I recently engaged in correspondence with a young man who indicated that he had committed horrific sins and could not even bring himself to anonymously confess to a priest. Though I cannot reveal more about the situation, his sins would cause most to recoil and I believe he is now in prison for one particularly horrific crime. In corresponding with him it is not hard to imagine that his sins had begun in much less consequential form as a young man but grew to horrific proportion. Somewhere along the line he fell into the trap of keeping his inner struggles with sin and temptation a secret. The secret sheltered the growth of the sin in his heart as it played out in his life until it grew to the point of an astounding destructive power in his life, and the lives of others. His situation ended up far worse than most but reveals the complete havoc the enemy can work in the soul that he can isolate in silence.
The challenge is that the sins that beg for silence are often those that can bring great shame or extreme difficulty upon their admission or revelation. This is one of the reasons this tool is so powerful. The enemy will leverage pride and envy in the soul and remind the victim (and the perpetrator) of the consequences of revealing their sins or suffering. Even worse, people of good-will around the victim can fall into the trap of amplifying the power of this tool when they subtly or overtly resist the revelation of suffering and sin around them. This happens when someone attempts to reveal their struggle and is met with discomfort or disapproval. Thus the double sting of this soul-destroying tactic. The isolation is further solidified, and the sin and temptation grows in the victim.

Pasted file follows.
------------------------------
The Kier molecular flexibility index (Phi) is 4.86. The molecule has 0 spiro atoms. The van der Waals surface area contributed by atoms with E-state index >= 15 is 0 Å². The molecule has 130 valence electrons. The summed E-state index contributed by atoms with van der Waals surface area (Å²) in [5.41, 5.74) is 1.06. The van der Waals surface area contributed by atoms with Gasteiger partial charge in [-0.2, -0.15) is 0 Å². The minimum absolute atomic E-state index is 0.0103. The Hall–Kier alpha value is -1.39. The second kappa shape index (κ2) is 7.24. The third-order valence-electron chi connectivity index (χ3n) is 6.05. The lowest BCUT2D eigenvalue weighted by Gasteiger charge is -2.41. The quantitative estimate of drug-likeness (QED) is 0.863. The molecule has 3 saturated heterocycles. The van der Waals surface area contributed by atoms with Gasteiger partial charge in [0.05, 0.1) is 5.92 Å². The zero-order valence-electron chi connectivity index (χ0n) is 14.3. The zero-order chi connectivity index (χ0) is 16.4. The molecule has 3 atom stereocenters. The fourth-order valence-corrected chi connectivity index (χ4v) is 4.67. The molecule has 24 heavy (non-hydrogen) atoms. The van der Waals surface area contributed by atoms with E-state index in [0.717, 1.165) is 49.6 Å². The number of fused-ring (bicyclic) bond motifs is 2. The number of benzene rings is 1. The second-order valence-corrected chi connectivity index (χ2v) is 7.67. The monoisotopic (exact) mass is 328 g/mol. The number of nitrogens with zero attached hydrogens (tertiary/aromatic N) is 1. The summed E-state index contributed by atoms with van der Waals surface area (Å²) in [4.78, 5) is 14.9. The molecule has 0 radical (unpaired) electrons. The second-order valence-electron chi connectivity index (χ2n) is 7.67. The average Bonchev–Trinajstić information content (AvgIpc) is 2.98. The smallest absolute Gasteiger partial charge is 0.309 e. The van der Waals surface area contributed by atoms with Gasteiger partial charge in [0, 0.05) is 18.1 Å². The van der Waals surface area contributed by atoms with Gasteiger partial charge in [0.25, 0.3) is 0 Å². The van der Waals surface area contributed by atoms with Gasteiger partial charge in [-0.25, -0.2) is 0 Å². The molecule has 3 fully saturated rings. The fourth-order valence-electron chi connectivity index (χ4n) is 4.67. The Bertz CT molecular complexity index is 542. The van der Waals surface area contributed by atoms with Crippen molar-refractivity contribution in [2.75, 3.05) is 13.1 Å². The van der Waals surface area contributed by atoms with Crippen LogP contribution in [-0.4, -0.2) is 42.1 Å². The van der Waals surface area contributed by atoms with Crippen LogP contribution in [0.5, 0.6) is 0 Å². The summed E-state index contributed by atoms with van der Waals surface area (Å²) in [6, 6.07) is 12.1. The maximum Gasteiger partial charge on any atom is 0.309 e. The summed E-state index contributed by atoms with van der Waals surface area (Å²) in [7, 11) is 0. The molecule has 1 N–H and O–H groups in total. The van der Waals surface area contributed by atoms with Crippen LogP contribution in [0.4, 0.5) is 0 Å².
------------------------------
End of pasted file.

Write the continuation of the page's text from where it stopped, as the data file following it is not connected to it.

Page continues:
Here’s how St. Ignatius reveals the sting of this secret silence in his thirteenth rule of spiritual discernment, “…likewise he (the enemy) conducts himself as a false lover in wishing to remain secret and not be revealed. For a dissolute man who, speaking with evil intention, makes dishonorable advances to a daughter of a good father or a wife of a good husband, wishes his words and persuasions to be secret, and the contrary displeases him very much, when the daughter reveals to her father, or the wife to her husband his false words and depraved intention, because he easily perceives that he will not be able to succeed with the undertaking begun. In the same way, when the enemy of human nature brings his wiles and persuasions to the just soul, he wishes and desires that they be received and kept in secret; but when one reveals them to one’s good confessor or to another spiritual person, who knows his deceits and malicious designs, it weighs on him very much, because he perceives that he will not be able to succeed with the malicious undertaking he has begun, since his manifest deceits have been revealed.”
So how can we break this powerful bond of the enemy? There are a few key practices (offered in order of effectiveness) that not only weaken the power of this tactic but can render it almost completely useless against us:
- Regular Confession: Some fall into the trap of only going to confession after committing mortal sin. This robs the penitent of the sin-battling/virtue-enabling grace conveyed in the sacrament. Infrequent confession also allows the will of an advancing soul to become weak with respect to the frank and open dealing with sin. Regular confession strengthens our ability to articulate our challenges and reveal areas where sin and the enemy are attempting to gain a foothold in our lives.
- Spiritual Direction: In authentic spiritual direction the directee freely divulges the inner workings of their soul to their director. This regular commitment and practice of transparency also strengthens our will and skill at revealing the challenges we face.
- Spiritual Friendships: In the place of, or as a supplement to, spiritual direction spiritual friendships that have accountability as a central theme can provide some of the similar benefits as spiritual direction.
- Journaling/Writing: Sometimes when we get stuck because of shame or our own disposition to introversion or whatever the impediment, we can find it difficult to articulate our struggles on the spot with another person. In these cases it can be helpful to write out our struggles before meeting with a friend, director, or confessor. This approach also allows for the measured revelation of difficult issues that might otherwise be overwhelming emotionally.
With these shields of faithfulness in hand, the devil’s secret of silence will face great difficulty finding a place in your soul.
Dan Burke is the Executive Director of the National Catholic Register and author of Navigating the Interior Life – Spiritual Direction and the Journey to God.
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